This study consists of 4 visits that must be separated by a minimum of 3 days. The study visits may consist of MRI scans, behavioral computer tasks, clinical evaluations, questionnaires, and brief sessions of TMS. Subjects will be compensated up to $250 for study completion.

The Principal Investigator of this study is Kristen Ellard, PhD.

Interested in participating? Contact er-studies@mgh.harvard.edu to see if you are eligible!

We are investigating whether response to TMS can predict improvements in memory and attention impairments in patients with psychotic disorders such as Schizophrenia. The goal of this project is to develop novel treatments for patients with psychotic disorders using TMS.

This study consists of 1 visit. The study visit consists of an MRI scan, clinical evaluations, and questionnaires. Subjects will be compensated $100 for study completion.

The Principal Investigator of this study is Hamdi Eryilmaz, PhD.

Interested in participating? Contact dnn@mgh.harvard.edu to see if you are eligible!

We are investigating whether tDCS can improve cognitive symptoms in children with Obsessive Compulsive Disorder. The goal of this project is to develop novel treatments for Obsessive Compulsive Disorder in children using tDCS.

This research study consists of 3 visits. The study visits may consist of EEG testing, clinical evaluations, questionnaires, and tDCS sessions. Subjects will be compensated $120 for study completion.

The Principal Investigators of this study are Joan Camprodon, MD PhD MPH and Daniel Geller, MD PhD.

Interested in participating? Contact dnn@mgh.harvard.edu to see if you are eligible!

We are investigating the effects of 3 different doses of tPBM on cerebral blood flow in the prefrontal cortex. The goal of this project is to develop novel treatments for improving symptoms of depression using tPBM.

This study consists of 4 study visits. The study visits may consist of MRI scans, clinical evaluations, questionnaires, and tPBM sessions. Subjects will be compensated $400 for study completion.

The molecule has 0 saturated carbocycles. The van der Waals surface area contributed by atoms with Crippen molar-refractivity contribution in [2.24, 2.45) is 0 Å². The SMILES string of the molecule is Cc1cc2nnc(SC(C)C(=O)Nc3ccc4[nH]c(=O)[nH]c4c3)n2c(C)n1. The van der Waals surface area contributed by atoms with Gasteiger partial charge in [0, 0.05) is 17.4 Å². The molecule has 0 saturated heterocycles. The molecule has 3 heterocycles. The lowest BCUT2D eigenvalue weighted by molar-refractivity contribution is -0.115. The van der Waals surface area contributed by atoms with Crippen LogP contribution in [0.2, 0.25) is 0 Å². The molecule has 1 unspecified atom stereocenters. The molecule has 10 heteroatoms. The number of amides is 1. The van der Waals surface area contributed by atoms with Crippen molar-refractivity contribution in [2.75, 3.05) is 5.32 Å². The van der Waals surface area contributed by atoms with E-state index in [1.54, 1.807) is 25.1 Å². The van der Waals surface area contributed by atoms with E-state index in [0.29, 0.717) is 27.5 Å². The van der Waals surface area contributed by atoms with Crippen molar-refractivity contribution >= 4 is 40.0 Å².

The Principal Investigator of this study is Paolo Cassano, MD PhD.

Interested in participating? Contact pbm@mgh.harvard.edu to see if you are eligible!

We are investigating the effects of tPBM on cognitive deficits in patients with mild cognitive impairment at risk for Alzheimer’s Disease. The goal of this project is to develop novel treatments for improving symptoms of mild cognitive impairment using tPBM.

This study consists of 28 study visits. The study visits may consist of MRI scans, PET scans, clinical evaluations, questionnaires, blood draws, and tPBM sessions. Subjects will be compensated $1,525 for study completion.

The Principal Investigator of this study is Paolo Cassano, MD PhD.

Interested in participating? Contact pbm@mgh.harvard.edu to see if you are eligible!

We are investigating the effects of tPBM on gamma neural oscillations and language, attention, and memory in patients with Down Syndrome. The goal of this project is to develop novel treatments for improving cognitive impairment using tPBM. Please note that this study requires the participation of the patient’s caregiver.

This study consists of 3 study visits and 18 treatment sessions. The study visits may consist of MRI scans, clinical evaluations, neuropsychological testing, and tPBM sessions. Subjects will be compensated $1,245.

The Principal Investigator of this study is Paolo Cassano, MD PhD.

Interested in participating? Contact pbm@mgh.harvard.edu to see if you are eligible!